Actually, Abe is the one shows little or no understanding of current events. They were not brought here in slave ships. Their ancestors were brought here in slave ships just as my ancestors were starved to death in Ireland and then fled in the hold of an empty lumber ship. In both cases it has remarkably little to do with what is going on right now.

T&L can at least see that it is liberal silliness to not help the police find the vile bastards who just stabbed you. What they can't see is that this is not what would happen in real life. Liberals mugged by reality act exactly according to script and that is by temporarily rejecting their ideals in favour of the current self interest just as Peggy does. Abe's reactions aren't silly, they are insane. The only possible explanation is that he is such an immature child that he doesn't get it, which is certainly consistent with what we have seen from him so far. The problem, however, is that I'm not sure his own creators are any smarter.

Finally, something from the comments yesterday:
You're right when you say that Men's magazine's wouldn't write article's about Manson's style, and that's the point. They aren't writing articles about Draper the Man, they're writing about Draper's style. Similarly, people don't watch the show because they admire Draper, they admire Draper's style. Certainly very shallow, but that's our world. 
I don't mean to pick on this particular commenter. He is only saying what almost everybody else says about Don Draper. I suspect that, in the end, Matt Weiner intends to make a similar judgment against the man. But I would like you to notice the odd contradiction in that. This is a show about style. That's what it has been from the get-go. The whole attraction of the show and the man, which is to say the same thing twice, is style. For it to end with a message that style is shallow pursuit of empty trappings would be like watching a porn film that ends by trying to prove that it's real message all along has been that sex is empty and celibacy is where real joy lies.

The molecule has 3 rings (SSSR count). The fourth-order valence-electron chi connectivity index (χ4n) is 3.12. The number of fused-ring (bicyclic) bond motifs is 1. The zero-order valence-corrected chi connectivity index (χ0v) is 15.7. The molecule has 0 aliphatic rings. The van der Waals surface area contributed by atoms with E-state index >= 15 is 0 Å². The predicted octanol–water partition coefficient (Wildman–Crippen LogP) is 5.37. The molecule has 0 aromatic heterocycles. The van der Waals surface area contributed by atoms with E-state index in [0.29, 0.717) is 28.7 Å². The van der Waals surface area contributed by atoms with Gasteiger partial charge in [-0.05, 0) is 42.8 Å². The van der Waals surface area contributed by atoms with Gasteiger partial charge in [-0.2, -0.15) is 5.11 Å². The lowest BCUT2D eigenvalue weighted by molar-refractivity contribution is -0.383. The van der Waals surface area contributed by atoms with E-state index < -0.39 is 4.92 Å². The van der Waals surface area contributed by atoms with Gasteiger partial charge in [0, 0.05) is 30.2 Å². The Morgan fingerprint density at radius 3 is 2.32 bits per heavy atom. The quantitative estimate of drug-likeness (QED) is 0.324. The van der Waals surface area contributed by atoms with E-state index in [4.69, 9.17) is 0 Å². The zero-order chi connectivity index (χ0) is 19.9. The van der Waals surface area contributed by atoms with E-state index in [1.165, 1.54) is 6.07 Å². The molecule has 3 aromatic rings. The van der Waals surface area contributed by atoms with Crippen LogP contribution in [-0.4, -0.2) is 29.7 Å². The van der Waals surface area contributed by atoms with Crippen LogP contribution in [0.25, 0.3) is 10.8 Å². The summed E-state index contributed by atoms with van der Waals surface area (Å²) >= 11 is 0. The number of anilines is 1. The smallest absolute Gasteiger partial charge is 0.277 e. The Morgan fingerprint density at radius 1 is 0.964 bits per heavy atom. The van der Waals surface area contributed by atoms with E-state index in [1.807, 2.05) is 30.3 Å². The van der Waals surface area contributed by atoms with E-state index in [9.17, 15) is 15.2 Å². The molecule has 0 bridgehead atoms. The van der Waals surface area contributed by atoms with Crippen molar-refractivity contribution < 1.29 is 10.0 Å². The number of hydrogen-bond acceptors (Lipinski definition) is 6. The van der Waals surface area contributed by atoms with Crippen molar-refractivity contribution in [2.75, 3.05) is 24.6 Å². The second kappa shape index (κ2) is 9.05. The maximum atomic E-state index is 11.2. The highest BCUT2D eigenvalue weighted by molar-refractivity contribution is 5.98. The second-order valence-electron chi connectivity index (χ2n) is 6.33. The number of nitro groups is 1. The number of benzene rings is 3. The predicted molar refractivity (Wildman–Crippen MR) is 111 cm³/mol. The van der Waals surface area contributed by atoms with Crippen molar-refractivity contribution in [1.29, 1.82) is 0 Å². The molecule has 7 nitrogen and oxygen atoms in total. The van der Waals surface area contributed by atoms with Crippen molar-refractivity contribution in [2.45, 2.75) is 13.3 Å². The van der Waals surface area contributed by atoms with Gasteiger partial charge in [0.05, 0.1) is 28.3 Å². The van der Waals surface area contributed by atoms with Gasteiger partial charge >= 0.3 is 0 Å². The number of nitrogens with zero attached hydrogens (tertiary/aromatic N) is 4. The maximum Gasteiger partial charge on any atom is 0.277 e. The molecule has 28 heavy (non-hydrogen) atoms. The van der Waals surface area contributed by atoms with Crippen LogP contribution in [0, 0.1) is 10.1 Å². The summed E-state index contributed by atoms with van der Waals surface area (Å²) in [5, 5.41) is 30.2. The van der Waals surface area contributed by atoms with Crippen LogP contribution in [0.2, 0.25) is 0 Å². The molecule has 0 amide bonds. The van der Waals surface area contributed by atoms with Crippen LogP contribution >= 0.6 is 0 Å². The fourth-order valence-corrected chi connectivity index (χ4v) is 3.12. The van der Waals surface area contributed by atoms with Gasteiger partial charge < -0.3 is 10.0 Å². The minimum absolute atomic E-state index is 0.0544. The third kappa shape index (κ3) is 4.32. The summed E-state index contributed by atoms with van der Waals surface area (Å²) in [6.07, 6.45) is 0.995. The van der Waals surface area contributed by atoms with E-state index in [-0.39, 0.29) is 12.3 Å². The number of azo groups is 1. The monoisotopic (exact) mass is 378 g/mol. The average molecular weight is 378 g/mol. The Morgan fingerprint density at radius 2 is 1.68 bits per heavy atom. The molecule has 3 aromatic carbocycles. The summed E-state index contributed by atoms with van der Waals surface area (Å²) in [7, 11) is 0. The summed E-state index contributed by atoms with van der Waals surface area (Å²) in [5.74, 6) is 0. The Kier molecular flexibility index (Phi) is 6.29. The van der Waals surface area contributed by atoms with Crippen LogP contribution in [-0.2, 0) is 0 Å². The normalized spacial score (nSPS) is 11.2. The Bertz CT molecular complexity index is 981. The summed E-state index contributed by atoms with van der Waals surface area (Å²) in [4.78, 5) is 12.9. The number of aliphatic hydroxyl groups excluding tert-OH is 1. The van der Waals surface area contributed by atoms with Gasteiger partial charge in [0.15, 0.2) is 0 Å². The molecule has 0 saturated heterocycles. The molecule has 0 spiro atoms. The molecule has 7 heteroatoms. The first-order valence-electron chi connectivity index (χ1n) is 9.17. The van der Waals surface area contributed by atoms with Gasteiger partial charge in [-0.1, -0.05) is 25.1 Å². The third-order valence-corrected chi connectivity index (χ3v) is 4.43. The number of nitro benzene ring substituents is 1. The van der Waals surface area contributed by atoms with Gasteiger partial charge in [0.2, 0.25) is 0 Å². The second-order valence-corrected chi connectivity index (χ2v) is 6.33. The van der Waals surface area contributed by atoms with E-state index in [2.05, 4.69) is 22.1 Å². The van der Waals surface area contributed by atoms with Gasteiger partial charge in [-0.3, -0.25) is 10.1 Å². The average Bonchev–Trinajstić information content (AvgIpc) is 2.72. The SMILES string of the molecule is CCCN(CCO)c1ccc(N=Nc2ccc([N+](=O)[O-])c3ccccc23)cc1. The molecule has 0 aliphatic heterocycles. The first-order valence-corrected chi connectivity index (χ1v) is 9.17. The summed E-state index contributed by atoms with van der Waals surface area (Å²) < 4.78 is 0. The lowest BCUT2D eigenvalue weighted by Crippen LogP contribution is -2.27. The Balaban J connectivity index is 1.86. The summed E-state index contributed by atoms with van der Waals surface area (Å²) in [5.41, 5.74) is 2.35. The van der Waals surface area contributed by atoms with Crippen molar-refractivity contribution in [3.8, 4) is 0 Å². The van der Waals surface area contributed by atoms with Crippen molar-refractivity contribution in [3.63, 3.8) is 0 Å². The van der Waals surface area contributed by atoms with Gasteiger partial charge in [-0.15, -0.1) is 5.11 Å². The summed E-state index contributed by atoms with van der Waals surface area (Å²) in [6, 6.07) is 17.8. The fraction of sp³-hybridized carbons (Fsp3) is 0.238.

It's not that you can't believe that style is the shallow pursuit of empty trappings. It's a respectable position and you're welcome to try and make it if you want. The problem is this: no one who really believed that would have spent the last six seasons watching Mad Men.


  1. This comment has been removed by the author.

  2. "It's not that you can't believe that style is the shallow pursuit of empty trappings...The problem is this: no one who really believed that would have spent the last six seasons watching Mad Men."

    Yes, so we were misled, it wasn't all about style in the first few seasons. We thought--and it appeared--that there was more substance there or the potential for it. Not only in the content but also in the production values. Remember the great camera shots reminiscent of Hitchcock in the early years, they haven't done anything that creative in years. I know several people who were Mad Men devotees for the first few years, who have gradually stopped watching it or they watch it only sporadically. I don't get the same kick I got watching it in Seasons 1-3, either. They've resorted to cliches.

    Also, the show and the man are not interchangeable. The show is about the man, so you can have a show with integrity that is true to its mission about a man completely lacking in integrity.